The Fisher family farm, a source of healthy food for local consumers in Virginia, was raided by the Virginia Department of Agriculture & Consumer Services (VDACS).
Samuel B. Fisher, who runs Golden Valley Farms, lost his livestock and meat-processing facility as the state condemned and seized his property. The act has resulted in not just loss of income but also a crisis of trust in a community that prides itself on independence and sustainable farming.
Golden Valley Farms has been serving around 500 consumers through its farm’s membership program.
From their website:
We are a family farm located in Farmville, Virginia in Cumberland County. Although we hail from generations of dairy and cattle farmers, our program was established in 2019. Our young children help gather, wipe & pack the chicken and duck eggs for you.
We produce 100% Grassfed Raw Milk from Golden Guernsey Cows & Goats. Our dairy herd comprises 100% registered and A2 Beta-Casein Guernsey Cows and LaMancha & Nubian Goats.
Golden Valley Farms operates a herd-share program. A herd share is a contractual agreement between a farmer and an owner of livestock – the shareholder or member – through which the shareholder is able to obtain raw milk, meat, or other profits of the livestock proportionate to the shareholder’s interest in the herd.
All of our products are organic, non-GMO, and soy free. The farmer produces food following Weston Price principles, including rotational grazing, no antibiotics or growth hormones, and farming beyond organic standards. We belong to a limited number of milk producers that do not resort to feeding grain to our cows. We believe in providing them with fresh pasture to graze on and chemical-free hay during winter.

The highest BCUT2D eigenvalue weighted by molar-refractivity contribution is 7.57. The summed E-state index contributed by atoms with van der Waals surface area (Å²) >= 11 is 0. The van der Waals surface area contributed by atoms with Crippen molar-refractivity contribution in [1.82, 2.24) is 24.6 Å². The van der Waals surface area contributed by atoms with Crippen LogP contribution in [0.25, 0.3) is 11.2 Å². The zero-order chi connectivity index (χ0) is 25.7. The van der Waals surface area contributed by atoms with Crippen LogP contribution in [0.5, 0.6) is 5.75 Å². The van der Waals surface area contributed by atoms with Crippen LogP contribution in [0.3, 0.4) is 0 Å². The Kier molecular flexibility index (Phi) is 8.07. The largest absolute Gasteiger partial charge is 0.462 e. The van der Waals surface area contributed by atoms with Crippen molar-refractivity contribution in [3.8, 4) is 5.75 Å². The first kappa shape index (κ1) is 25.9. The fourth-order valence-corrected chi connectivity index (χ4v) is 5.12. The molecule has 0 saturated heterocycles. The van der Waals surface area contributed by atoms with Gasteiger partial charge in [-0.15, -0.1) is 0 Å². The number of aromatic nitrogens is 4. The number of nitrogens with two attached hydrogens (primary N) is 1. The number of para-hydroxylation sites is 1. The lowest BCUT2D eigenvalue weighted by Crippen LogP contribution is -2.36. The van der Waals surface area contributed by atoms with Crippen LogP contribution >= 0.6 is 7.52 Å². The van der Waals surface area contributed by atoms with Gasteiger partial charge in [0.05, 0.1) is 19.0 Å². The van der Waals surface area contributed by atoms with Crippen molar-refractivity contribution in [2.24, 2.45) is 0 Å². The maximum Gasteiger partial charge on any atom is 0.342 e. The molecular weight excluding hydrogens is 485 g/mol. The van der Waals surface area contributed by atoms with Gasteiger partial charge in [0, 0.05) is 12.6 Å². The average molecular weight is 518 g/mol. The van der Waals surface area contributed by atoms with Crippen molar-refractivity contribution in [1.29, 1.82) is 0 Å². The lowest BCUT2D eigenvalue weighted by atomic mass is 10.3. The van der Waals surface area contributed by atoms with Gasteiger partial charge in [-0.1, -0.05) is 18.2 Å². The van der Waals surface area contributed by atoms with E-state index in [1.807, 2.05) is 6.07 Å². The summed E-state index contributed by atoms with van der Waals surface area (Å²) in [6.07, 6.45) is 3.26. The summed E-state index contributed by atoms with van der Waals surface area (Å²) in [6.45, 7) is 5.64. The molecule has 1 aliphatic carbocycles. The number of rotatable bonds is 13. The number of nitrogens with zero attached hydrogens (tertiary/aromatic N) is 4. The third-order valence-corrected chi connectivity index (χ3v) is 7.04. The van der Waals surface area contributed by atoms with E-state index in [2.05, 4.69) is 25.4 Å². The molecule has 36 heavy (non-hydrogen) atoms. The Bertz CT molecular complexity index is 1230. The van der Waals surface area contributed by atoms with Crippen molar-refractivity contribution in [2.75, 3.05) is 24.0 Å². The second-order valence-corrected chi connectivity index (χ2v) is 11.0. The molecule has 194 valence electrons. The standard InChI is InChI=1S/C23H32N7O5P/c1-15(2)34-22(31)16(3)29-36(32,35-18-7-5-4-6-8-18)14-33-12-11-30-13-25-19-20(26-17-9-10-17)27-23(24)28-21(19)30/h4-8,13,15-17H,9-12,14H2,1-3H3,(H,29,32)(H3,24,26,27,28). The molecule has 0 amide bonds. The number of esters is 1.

The ordeal began on June 14 when a VDACS inspector made an unannounced visit to Fisher’s 100-acre farm. Fisher claims he had “no idea” what prompted the inspection.
“They came with a search warrant,” Fisher told Townhall, who later found himself embroiled in a legal battle for processing his meat onsite rather than using a USDA-inspected facility.
The next day, officials returned with a sheriff’s deputy to conduct a thorough search of the farm. Fisher’s meat was tagged under “administrative detention,” leaving him unable to sell or even consume his produce.
Fisher estimates that about $10,000 worth of products were seized and dumped.
More from Townhall:
What was clear: The state sought to penalize Fisher for selling meat that was not processed by a USDA-inspected facility (U.S. Department of Agriculture). Fisher processes—an industry euphemism for butchering—his farm-raised meat on-site and sells it directly to his customers, feeding about 500 consumers and their families, who are part of a buying club. As members enrolled in the Golden Valley Farms membership program, they’ve bought into Fisher’s herd of 100% grass-fed golden Guernsey cows.
“They own part of the business. They own some of the herd,” Fisher explained. “My thinking was […] We can butcher their cows, process it, and sell it to them. I told the state all of this, but they said, ‘No, there’s no way around that. You can’t do that.’ They asked permission to get in here” to search the farm, a request Fisher denied. “And, they told me, ‘We’ll be back,’ and left.”